• Thanks… That makes sense. More friction = higher pressure = higher bullet velocity…

          • Johannes von’ Strauch

            *Only with the specific powder and charge! Less friction is more efficient, but just needs a bit more powder, or a slightly faster powder type.
            Adding powder decreases chamber volume and increase burning area so all propellant burns normal again, and the additional powder increases energy.

        • Paul Joly

          When you create a small vacuum between the surfaces like between two gauge block.

          • Qoquaq En Transic

            But two gauge blocks can slide against each other like butter. It’s strength is when one tries to pull them directly apart. That’s the vacuum.

        • Johannes von’ Strauch

          Actually yes that can indeed happen sometimes, with less friction and therefore reduced pressure, the powder meant to be burned at a certain pressure can tend to burn slower (burning characteristics changes with pressure), therefore creating even less pressure and acceleration, the charge then shall be increased, or powder type changed. Such also occurs if thou tend to use molybdenum disulfide coatings.

    • Klaus Von Schmitto

      I shouldn’t open this can of worms but – finer grain at the molecular level doesn’t really translate into a smoother bore. How much you polish the bore translates into how smooth the bore is. If you polished the most “granular” grade of steel to a 1uM finish it would be indistinguishable from the “finest grained” steel polished to that same surface roughness, except at the molecular level and no bullet would care one way or the other.

      The wear on the barrel is where the gain would be. IE – How long it retains that polish.

      • Edeco

        Hmmm, yeah I didn’t want to get into it myself, in tribology I’m basically operating in the level of superstition. But yeah, not sure it would be smoother. Or that smoother is always lower friction, especially when something is held around the girth and humming along. Not sure what effects are prevailing.

    • J-

      Nope. The final bore smoothness is a function of the machining operations. Then if the barrel is chrome plated or FNC that alters the surface as well. The effect of grain size on surface finish works on a very high polish and chemical etching.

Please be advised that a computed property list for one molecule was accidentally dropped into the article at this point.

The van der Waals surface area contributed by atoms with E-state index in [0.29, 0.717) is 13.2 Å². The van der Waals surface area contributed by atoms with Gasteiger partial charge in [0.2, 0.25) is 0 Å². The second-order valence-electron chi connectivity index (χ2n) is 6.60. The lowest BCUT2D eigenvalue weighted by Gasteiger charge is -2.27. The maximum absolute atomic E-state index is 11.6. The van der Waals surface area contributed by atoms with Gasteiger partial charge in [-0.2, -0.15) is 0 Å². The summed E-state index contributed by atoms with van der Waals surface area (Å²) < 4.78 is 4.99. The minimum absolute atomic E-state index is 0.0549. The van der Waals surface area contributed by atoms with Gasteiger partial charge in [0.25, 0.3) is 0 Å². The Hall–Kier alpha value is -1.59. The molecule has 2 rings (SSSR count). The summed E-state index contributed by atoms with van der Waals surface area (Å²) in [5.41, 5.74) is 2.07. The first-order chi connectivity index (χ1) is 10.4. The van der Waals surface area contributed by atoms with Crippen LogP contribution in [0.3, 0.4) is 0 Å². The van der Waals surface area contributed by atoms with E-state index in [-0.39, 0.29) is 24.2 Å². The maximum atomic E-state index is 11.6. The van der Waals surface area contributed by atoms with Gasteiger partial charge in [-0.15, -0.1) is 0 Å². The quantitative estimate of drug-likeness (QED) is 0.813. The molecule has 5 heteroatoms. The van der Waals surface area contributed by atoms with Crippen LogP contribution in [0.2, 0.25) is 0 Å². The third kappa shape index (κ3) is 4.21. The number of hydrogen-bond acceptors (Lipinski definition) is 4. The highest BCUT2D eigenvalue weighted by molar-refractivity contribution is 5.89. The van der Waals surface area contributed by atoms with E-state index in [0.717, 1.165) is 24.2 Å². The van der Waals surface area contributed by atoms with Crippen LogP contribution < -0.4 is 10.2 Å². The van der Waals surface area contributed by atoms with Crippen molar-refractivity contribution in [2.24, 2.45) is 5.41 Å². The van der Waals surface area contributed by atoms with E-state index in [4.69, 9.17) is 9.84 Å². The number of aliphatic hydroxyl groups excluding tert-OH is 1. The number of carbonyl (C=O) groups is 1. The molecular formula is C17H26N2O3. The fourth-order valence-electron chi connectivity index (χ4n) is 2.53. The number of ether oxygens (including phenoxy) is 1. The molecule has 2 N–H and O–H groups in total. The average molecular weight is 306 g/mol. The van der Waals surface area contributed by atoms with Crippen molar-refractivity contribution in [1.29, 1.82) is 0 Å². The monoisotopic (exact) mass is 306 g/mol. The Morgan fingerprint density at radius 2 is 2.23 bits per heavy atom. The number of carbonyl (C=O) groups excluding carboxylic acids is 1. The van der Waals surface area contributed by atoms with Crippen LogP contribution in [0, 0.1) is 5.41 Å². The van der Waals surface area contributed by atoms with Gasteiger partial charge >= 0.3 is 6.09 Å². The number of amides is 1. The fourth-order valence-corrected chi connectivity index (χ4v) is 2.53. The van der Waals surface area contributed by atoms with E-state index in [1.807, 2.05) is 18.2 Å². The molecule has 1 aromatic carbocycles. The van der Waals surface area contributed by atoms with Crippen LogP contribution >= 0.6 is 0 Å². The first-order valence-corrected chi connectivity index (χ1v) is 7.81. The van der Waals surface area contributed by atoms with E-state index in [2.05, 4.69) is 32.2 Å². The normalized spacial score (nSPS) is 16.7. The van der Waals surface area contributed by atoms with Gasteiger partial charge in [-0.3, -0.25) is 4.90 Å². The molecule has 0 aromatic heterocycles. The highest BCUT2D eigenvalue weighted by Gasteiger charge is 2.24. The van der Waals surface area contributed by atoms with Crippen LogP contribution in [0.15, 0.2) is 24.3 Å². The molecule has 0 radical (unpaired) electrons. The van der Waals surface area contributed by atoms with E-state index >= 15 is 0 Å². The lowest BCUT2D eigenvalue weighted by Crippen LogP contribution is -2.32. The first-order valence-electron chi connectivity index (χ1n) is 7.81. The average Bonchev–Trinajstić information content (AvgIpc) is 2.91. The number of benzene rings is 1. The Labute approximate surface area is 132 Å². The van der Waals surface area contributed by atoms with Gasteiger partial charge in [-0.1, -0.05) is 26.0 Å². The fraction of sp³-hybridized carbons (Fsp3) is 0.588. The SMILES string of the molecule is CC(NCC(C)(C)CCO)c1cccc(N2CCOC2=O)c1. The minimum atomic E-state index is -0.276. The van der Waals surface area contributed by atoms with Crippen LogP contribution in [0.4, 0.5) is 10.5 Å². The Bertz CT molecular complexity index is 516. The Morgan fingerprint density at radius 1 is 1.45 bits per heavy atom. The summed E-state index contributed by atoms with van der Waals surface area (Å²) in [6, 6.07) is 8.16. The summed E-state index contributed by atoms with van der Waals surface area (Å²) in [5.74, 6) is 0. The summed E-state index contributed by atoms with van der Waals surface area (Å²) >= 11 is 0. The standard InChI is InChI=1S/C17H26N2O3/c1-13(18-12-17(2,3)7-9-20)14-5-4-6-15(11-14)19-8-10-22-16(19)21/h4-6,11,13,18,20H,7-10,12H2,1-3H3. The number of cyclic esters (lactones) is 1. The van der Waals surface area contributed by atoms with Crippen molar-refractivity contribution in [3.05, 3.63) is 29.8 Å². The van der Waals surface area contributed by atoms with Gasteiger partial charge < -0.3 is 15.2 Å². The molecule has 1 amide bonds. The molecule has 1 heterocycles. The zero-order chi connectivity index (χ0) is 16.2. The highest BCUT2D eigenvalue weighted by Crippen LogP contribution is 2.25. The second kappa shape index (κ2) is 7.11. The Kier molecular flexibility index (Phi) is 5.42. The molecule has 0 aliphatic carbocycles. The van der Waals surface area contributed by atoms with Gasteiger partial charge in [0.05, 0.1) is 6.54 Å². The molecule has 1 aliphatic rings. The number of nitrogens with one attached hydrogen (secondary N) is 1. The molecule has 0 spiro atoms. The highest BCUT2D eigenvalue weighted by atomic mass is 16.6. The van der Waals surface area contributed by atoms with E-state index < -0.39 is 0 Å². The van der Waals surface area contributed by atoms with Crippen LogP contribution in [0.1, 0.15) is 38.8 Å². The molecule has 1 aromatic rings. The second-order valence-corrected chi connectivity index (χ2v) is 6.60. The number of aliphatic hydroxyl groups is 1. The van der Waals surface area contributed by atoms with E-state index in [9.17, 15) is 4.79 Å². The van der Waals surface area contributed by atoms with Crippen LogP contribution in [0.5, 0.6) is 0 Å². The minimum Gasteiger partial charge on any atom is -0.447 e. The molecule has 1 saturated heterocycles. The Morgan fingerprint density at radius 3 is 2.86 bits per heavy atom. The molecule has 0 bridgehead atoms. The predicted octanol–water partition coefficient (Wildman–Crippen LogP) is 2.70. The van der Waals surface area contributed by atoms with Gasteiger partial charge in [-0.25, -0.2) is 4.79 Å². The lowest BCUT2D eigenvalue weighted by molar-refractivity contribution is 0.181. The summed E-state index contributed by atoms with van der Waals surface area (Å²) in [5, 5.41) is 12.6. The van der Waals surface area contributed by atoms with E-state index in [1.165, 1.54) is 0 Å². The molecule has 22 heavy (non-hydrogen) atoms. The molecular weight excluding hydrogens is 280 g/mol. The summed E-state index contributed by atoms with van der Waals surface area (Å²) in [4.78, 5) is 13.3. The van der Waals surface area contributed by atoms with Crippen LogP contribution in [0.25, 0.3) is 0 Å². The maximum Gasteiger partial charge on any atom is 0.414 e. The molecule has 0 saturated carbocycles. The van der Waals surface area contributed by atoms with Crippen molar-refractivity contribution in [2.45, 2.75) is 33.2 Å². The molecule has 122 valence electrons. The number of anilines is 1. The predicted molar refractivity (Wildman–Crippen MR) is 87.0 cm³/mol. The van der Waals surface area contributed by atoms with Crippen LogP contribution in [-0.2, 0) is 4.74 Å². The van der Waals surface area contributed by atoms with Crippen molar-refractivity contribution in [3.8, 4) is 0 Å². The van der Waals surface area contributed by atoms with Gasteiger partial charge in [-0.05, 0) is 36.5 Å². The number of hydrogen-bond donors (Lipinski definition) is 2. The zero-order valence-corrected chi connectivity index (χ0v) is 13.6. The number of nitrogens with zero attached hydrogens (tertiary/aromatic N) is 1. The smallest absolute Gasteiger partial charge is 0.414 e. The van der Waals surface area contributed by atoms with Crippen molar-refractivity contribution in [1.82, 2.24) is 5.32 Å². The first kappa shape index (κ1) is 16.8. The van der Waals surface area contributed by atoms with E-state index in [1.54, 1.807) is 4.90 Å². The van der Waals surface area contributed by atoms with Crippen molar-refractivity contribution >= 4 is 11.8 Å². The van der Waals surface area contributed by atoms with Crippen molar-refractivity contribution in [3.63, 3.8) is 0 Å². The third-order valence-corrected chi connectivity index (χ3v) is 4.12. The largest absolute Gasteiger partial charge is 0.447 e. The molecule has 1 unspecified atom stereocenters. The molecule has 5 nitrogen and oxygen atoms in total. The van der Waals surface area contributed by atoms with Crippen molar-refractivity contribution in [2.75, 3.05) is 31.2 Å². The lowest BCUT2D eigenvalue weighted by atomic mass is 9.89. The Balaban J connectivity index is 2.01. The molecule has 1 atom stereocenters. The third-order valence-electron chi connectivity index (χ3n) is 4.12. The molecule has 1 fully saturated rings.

• Good news for high performance calibers. Would be great to see this in .22 Nosler, 6mm Creedmoor, etc.

    • iksnilol

      Or 6.5×55.

      That cartridge can be brutal when loaded hot.

    • Edeco

      I’d love to see top velocities increase again. One might say we’re creeping up, relative to the sectional density, with 6’s and 6.5’s. But to see the mid 4,000 fps range tamed would be nice.

      • 4,000 is getting greedy! I’d be happy just to see anything in 6 or 6.5 hitting 3,000fps with a 18-20″ barrel.

        • Run

          3000 from 20″? Lousy

          • That’s what I thought initially, but RifleShooter (a truly fantastic resource btw) has done numerous barrel chop tests on various calibers, including .243, 6 and 6.5 Creedmoor – which are considered to be pretty hot rounds that are hard on barrels.

            6.5 Creedmoor 120gr AMAX 20″ = 2819fps; 142gr SMK = 2609fps
            6mm Creedmoor 107gr SMK 20″ = 3000fps; 95gr = 3061fps
            .243 Wichester 100gr 20″ = 2715fps

            Hence why I think 4000fps is pretty greedy 😉

          • ostiariusalpha

            6.5 CM isn’t as kind on barrels as .308 Winchester, but it’s hardly a barrel burner at only 21.5 kJ/cm² of heat flux. I certainly wouldn’t use it on a select fire gun, but in a bolt action it sits in a very nice compromise between performance and barrel life. And why limit yourself to the .308 Winchester parent case anyway? The 6.5-284 Norma gets that 120gr up to 3000fps easily enough. Of course, if you want to boost velocity and decrease barrel heat flux, there’s always our old friend the sabot.